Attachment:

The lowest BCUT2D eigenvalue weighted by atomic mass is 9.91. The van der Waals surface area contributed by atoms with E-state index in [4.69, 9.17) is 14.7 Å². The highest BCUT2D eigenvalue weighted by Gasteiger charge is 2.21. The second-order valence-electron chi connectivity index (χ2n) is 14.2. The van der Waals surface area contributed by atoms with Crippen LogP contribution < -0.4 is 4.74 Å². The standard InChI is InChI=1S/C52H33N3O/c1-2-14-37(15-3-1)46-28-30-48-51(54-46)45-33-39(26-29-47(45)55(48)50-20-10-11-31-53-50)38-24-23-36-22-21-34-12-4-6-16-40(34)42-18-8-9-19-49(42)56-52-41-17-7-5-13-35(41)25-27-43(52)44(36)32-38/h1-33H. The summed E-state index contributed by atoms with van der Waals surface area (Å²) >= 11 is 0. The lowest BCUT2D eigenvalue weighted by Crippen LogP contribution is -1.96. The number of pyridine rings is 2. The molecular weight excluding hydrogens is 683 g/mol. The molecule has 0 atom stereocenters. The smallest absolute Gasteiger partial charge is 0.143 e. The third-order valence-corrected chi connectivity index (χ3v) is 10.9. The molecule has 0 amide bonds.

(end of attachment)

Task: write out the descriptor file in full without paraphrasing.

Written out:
The lowest BCUT2D eigenvalue weighted by atomic mass is 9.91. The van der Waals surface area contributed by atoms with E-state index in [4.69, 9.17) is 14.7 Å². The highest BCUT2D eigenvalue weighted by Gasteiger charge is 2.21. The second-order valence-electron chi connectivity index (χ2n) is 14.2. The van der Waals surface area contributed by atoms with Crippen LogP contribution < -0.4 is 4.74 Å². The standard InChI is InChI=1S/C52H33N3O/c1-2-14-37(15-3-1)46-28-30-48-51(54-46)45-33-39(26-29-47(45)55(48)50-20-10-11-31-53-50)38-24-23-36-22-21-34-12-4-6-16-40(34)42-18-8-9-19-49(42)56-52-41-17-7-5-13-35(41)25-27-43(52)44(36)32-38/h1-33H. The summed E-state index contributed by atoms with van der Waals surface area (Å²) >= 11 is 0. The lowest BCUT2D eigenvalue weighted by Crippen LogP contribution is -1.96. The number of pyridine rings is 2. The molecular weight excluding hydrogens is 683 g/mol. The molecule has 0 atom stereocenters. The smallest absolute Gasteiger partial charge is 0.143 e. The third-order valence-corrected chi connectivity index (χ3v) is 10.9. The molecule has 0 amide bonds.